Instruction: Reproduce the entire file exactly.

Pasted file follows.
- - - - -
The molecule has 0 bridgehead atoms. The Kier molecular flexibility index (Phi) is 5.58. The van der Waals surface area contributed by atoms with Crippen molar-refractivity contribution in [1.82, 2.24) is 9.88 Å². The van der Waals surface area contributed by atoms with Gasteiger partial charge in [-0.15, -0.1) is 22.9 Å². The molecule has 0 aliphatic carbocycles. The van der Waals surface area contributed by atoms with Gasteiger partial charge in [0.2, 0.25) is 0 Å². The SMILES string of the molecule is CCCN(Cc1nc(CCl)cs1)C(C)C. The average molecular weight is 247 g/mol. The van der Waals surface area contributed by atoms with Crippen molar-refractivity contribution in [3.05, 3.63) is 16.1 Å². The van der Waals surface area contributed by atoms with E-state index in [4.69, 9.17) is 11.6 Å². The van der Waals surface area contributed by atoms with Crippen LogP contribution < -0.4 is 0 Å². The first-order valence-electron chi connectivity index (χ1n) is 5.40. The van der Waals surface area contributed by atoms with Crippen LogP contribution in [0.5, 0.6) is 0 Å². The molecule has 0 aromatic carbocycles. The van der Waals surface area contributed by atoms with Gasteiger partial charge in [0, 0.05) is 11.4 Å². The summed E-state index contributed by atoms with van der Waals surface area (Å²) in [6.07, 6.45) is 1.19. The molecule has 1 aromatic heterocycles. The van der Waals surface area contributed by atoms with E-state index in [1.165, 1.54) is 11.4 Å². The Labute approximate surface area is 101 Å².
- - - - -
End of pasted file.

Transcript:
The molecule has 0 bridgehead atoms. The Kier molecular flexibility index (Phi) is 5.58. The van der Waals surface area contributed by atoms with Crippen molar-refractivity contribution in [1.82, 2.24) is 9.88 Å². The van der Waals surface area contributed by atoms with Gasteiger partial charge in [-0.15, -0.1) is 22.9 Å². The molecule has 0 aliphatic carbocycles. The van der Waals surface area contributed by atoms with Gasteiger partial charge in [0.2, 0.25) is 0 Å². The SMILES string of the molecule is CCCN(Cc1nc(CCl)cs1)C(C)C. The average molecular weight is 247 g/mol. The van der Waals surface area contributed by atoms with Crippen molar-refractivity contribution in [3.05, 3.63) is 16.1 Å². The van der Waals surface area contributed by atoms with E-state index in [4.69, 9.17) is 11.6 Å². The van der Waals surface area contributed by atoms with Crippen LogP contribution < -0.4 is 0 Å². The first-order valence-electron chi connectivity index (χ1n) is 5.40. The van der Waals surface area contributed by atoms with Crippen LogP contribution in [0.5, 0.6) is 0 Å². The molecule has 0 aromatic carbocycles. The van der Waals surface area contributed by atoms with Gasteiger partial charge in [0, 0.05) is 11.4 Å². The summed E-state index contributed by atoms with van der Waals surface area (Å²) in [6.07, 6.45) is 1.19. The molecule has 1 aromatic heterocycles. The van der Waals surface area contributed by atoms with E-state index in [1.165, 1.54) is 11.4 Å². The Labute approximate surface area is 101 Å².